David Eddings – The Diamond Throne

Although my pile of books to read is quite high I do like to wander through my bookshelves. As I lack space many shelves contain two layers of books, with my favorites in front and the rest behind them. Some books I haven’t read for such a long time that I would like to experience them once again and see how I like them now. One of those books is The Diamond Throne (1989) by David Eddings, the first book of the Elenium Trilogy. It has probably been ten years since I last read this book, although I’m not certain I’ve reread it before at all. Sometimes I buy books I’ve read before (and liked) because they are available at a cheap price. The first time I read the novel I was about fifteen. Around that age I first ventured into the adult section of my library and also quickly became a fan of fantasy and science fiction as those were far more accessible than literature novels. My library had plenty of high fantasy novels by David Eddings so I read much by him, although I have to add I read everything and was not picky.

Since then pretty much a lifetime of reading has passed in which I have become quite selective of what I read. I do remember enjoying the Eddings novels and since it had been that long since I had forgotten quite a bit of how it was. So it was a rather odd experience. Early in the novel I realized it would be classified as Young Adult the days. Back then, and that was the nineties, this subgenre did not really exist. Fantasy was still not as mainstream as it is today and making further distinctions was a waste of effort. So why Young Adult? The prose is very easy and laid back. The tone is rather light and violent scenes are short and without detail. The story is told in a rather informative way, close to infodumping as Eddings seeks any opportunity to explain some background or situation. This while certain characters should have been better informed or just vary the extent to which they are knowing certain details. Certain behavior is presented a bit to explicitly, making it all to clear that there is little subtlety.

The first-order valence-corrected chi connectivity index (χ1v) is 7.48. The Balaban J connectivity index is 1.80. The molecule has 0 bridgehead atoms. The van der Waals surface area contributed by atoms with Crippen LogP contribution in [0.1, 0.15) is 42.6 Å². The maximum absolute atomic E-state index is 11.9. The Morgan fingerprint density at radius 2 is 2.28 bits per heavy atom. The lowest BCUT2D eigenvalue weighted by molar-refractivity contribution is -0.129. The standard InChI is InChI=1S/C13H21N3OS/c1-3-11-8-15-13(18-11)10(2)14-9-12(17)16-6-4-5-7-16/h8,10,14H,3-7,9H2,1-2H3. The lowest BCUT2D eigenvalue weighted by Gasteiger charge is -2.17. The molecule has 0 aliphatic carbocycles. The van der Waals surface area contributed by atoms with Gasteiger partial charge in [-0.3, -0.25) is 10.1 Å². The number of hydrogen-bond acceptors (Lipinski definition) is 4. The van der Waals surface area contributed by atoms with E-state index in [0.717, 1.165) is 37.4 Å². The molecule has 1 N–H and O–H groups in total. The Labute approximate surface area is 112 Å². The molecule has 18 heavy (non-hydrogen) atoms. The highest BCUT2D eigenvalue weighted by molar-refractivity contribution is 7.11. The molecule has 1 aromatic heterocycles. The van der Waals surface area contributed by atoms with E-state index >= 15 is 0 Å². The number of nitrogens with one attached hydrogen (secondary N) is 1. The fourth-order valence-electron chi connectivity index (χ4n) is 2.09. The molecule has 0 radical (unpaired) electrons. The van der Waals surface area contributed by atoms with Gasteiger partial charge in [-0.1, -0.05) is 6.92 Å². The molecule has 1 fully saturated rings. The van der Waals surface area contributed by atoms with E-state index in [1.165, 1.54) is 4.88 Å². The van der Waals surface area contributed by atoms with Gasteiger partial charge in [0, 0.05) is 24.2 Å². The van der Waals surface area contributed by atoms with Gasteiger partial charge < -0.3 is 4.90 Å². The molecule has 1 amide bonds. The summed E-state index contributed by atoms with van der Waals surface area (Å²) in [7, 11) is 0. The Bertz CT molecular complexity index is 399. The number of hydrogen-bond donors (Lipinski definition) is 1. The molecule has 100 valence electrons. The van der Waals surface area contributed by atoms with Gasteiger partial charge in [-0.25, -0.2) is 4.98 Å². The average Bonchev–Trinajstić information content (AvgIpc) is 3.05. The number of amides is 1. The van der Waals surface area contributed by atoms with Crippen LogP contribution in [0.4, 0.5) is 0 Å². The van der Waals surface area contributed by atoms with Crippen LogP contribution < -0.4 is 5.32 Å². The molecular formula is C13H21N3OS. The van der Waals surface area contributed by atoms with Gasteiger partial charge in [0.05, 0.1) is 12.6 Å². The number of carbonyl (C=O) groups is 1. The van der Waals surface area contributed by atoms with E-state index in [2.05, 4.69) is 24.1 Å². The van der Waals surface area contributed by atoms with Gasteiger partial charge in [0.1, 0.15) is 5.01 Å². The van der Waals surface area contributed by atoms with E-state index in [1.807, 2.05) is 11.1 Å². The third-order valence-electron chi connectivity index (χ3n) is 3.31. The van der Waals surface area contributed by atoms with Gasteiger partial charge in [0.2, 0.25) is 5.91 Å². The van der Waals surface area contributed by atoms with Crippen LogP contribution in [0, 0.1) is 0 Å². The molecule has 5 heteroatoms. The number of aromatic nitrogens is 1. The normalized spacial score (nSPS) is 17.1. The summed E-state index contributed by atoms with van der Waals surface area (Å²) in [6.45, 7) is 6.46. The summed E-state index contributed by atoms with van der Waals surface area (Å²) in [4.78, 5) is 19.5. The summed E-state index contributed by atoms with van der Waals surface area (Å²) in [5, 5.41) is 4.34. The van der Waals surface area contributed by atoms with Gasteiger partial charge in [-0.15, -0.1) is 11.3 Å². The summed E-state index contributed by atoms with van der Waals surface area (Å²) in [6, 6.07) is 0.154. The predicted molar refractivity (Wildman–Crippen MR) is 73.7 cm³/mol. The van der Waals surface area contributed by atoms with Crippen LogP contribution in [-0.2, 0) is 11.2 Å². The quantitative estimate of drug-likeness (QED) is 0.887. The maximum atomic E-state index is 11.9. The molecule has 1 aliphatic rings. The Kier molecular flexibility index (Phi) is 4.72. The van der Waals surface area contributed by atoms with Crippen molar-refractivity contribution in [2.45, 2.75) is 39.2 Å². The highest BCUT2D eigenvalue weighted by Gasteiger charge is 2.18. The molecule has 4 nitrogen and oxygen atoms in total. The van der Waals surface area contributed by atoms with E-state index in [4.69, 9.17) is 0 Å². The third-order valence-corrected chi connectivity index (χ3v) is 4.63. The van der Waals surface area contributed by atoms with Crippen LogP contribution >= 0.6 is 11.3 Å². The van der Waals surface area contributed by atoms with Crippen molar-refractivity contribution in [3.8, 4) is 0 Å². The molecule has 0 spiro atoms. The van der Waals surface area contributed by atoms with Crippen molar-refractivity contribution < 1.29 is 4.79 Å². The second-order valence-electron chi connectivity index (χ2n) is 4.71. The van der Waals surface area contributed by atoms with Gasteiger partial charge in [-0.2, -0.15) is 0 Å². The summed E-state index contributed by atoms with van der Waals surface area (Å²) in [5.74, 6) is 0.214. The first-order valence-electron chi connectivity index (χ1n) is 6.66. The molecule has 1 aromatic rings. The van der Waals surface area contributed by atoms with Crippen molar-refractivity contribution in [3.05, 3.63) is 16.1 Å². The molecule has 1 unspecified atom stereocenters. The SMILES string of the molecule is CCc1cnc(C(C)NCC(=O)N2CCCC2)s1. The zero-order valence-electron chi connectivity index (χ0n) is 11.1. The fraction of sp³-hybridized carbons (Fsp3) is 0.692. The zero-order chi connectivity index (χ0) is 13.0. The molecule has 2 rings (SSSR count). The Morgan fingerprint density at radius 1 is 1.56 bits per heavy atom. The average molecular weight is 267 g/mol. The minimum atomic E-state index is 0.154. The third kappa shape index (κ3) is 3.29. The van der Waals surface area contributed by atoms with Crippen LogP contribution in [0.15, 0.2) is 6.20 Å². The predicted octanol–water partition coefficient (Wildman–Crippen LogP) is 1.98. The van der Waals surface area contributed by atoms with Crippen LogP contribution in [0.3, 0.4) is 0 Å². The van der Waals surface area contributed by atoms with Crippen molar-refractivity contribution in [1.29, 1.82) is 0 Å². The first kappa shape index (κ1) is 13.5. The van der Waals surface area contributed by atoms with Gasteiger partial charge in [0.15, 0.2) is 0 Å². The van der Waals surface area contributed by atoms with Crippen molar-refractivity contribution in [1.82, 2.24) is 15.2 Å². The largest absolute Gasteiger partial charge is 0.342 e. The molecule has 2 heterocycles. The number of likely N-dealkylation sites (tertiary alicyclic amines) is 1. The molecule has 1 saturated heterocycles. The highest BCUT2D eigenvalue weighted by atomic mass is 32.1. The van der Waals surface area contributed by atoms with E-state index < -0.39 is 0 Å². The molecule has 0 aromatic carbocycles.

As Young Adult goes, this is even quite low level in that category. There is little complexity with hardly any hidden layers. The plot itself is quite straightforward, told in a leisurely pace which is not too slow, but far from creating any tension or urgency. In my opinion there is quite some Young Adult around these days that is only classified as such because the main characters are kids, while the story is quite mature. This story is far from mature. It is even lighter than Feist, although I already knew that. Nevertheless my reading experience is now wholly different.

The story itself is solid enough, the characters clearly distinguishable while lacking complexity. There are plenty of openings to do so. Eddings simply chooses not to make use of it. It is also a relatively non-mainstream setting. As a unique mediaevil world with many gods and as only familiar fantastic creature the troll it does manage to provide a fairly refreshing setting, even with so much fantasy out there today.

Considering the fact that I did enjoy these novels as a kid starting with fantasy novels, this would still be an easy and enjoyable entry into the world of fantasy, avoiding many clichés, although some remain. Still as one of the older fantasies this one was written when such clichés were not that common.

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